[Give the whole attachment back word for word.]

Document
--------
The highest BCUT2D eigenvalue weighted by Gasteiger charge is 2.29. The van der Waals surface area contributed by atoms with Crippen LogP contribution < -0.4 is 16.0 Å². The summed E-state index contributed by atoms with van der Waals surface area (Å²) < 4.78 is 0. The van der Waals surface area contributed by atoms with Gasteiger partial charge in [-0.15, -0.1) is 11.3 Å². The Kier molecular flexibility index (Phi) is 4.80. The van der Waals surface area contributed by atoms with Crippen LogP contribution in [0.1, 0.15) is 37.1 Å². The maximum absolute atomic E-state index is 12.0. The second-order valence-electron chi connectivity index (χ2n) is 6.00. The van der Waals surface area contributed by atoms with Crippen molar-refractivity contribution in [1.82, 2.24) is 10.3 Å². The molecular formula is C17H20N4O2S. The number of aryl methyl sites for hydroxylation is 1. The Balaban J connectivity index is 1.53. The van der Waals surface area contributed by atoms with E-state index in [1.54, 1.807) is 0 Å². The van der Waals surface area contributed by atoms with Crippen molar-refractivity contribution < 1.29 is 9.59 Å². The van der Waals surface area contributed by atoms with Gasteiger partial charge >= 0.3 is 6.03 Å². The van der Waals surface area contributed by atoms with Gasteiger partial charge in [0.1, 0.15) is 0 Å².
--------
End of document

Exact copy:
The highest BCUT2D eigenvalue weighted by Gasteiger charge is 2.29. The van der Waals surface area contributed by atoms with Crippen LogP contribution < -0.4 is 16.0 Å². The summed E-state index contributed by atoms with van der Waals surface area (Å²) < 4.78 is 0. The van der Waals surface area contributed by atoms with Gasteiger partial charge in [-0.15, -0.1) is 11.3 Å². The Kier molecular flexibility index (Phi) is 4.80. The van der Waals surface area contributed by atoms with Crippen LogP contribution in [0.1, 0.15) is 37.1 Å². The maximum absolute atomic E-state index is 12.0. The second-order valence-electron chi connectivity index (χ2n) is 6.00. The van der Waals surface area contributed by atoms with Crippen molar-refractivity contribution in [1.82, 2.24) is 10.3 Å². The molecular formula is C17H20N4O2S. The number of aryl methyl sites for hydroxylation is 1. The Balaban J connectivity index is 1.53. The van der Waals surface area contributed by atoms with E-state index in [1.54, 1.807) is 0 Å². The van der Waals surface area contributed by atoms with Crippen molar-refractivity contribution < 1.29 is 9.59 Å². The van der Waals surface area contributed by atoms with Gasteiger partial charge >= 0.3 is 6.03 Å². The van der Waals surface area contributed by atoms with Gasteiger partial charge in [0.1, 0.15) is 0 Å².